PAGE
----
## Amplitude & Energy in Electromagnetic Waves

Here’s a little physics riddle. As you all know, electromagnetic radiation consists of oscillating electric and magnetic fields rather like this: (Graphic stolen from here.) The polarization state of the wave is defined by the direction of the Electric field, in this case vertically upwards.

Now the energy carried by an electromagnetic wave of a given wavelength is proportional to the square of its amplitude, denoted in the Figure by A, so the energy is of the form kA2 in this case with k constant. Two separate electromagnetic waves with the same amplitude and wavelength would thus carry an energy = 2kA2.

But now consider what happens if you superpose two waves in phase, each having the same wavelength, polarization and amplitude to generate a single wave with amplitude 2A. The energy carried now is k(2A)2 = 4kA2, which is twice the value obtained for two separate waves.

Where does the extra energy come from?

### 4 Responses to “Amplitude & Energy in Electromagnetic Waves”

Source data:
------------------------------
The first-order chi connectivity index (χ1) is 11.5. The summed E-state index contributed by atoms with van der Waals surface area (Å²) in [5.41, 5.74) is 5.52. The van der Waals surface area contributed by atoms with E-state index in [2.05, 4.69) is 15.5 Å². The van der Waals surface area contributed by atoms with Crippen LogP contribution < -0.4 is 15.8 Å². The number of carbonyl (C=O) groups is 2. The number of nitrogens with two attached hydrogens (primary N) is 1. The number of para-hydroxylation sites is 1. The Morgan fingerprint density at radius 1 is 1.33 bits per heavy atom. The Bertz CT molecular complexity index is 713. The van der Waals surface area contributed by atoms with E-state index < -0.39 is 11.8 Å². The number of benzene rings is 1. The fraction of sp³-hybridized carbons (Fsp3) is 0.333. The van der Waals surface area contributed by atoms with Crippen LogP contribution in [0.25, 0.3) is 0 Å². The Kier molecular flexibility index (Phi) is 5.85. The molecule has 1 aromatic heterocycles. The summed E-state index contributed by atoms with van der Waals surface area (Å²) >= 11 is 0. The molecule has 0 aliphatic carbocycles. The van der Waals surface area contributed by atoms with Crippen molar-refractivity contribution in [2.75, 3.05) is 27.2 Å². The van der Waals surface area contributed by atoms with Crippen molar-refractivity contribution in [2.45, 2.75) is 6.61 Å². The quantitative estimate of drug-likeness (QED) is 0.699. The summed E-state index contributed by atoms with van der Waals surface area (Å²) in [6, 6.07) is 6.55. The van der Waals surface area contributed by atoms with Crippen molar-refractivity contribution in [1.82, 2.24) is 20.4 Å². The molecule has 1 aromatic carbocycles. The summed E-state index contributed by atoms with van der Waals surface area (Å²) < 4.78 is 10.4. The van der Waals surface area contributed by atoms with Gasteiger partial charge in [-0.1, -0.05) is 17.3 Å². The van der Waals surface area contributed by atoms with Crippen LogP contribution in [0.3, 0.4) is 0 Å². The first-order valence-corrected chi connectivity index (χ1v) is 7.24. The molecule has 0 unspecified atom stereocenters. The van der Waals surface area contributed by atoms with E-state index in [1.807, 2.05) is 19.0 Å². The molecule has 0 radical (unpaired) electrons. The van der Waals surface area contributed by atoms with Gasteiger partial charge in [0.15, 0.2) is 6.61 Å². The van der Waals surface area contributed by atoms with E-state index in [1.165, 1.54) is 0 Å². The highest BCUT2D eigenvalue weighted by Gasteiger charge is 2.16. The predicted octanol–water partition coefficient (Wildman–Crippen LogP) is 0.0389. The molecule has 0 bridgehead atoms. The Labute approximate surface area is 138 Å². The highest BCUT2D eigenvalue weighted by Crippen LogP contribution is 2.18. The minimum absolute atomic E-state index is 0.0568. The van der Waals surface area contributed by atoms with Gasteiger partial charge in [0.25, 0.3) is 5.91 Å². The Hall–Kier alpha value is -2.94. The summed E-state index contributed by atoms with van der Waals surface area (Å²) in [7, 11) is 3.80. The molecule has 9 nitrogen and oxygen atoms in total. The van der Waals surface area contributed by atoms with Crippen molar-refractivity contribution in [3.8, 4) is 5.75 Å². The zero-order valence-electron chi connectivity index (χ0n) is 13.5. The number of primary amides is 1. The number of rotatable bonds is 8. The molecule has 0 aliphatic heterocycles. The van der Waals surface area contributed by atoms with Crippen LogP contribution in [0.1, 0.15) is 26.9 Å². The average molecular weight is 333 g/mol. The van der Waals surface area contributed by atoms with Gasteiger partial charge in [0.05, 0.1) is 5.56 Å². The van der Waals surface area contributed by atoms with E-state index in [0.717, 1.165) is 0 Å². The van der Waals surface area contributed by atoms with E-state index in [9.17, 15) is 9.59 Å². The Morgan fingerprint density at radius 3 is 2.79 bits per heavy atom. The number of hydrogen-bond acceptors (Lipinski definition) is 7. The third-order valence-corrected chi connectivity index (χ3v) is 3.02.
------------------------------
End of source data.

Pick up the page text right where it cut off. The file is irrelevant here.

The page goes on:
1. Garret Cotter Says:

“consider what happens if you superpose two waves in phase, each having the same wavelength, polarization and amplitude to generate a single wave with amplitude 2A. ”

In some ways you can think of this as a gauge problem. The only way you could double the amplitude, while keeping all the other geometric properties of the wave pattern the same, is to double the magnitude of the charges at the source of the wave – and power radiated goes as q^2.

I always tell my students, find out what the damned charges are doing, then you can see what’s going on. 🙂

• Anton Garrett Says:

Yes, it’s all about how the waves get generated.

• hronir Says:

Cool! Two charges (each q) radiate twice the energy a single charge radiates, while a single double-charge (2q) radiate four times the energy of a single q charge! Unless the two separate q charges are radiating in phase…

2. John Peacock Says:

I think the problem is that your initial statement “the energy carried…is of the form kA^2” is too imprecise. For a single monochromatic wave, both the energy density U and the energy flux density S measured at a single point vary as (cos[omega t])^2, while preserving S=c U. So energy is transported at the speed of light, but not in a completely uniform way – so your “energy carried” is implicitly a time average. Now add two modes of different frequencies and calculate U and S. In both cases you get the sum of the terms you would have got from the modes separately, plus an oscillating cross-term. This always averages to zero over a long enough time window, justifying your assumption that the kA^2 terms should add. But that derivation breaks down in the special case that the two frequencies are exactly equal.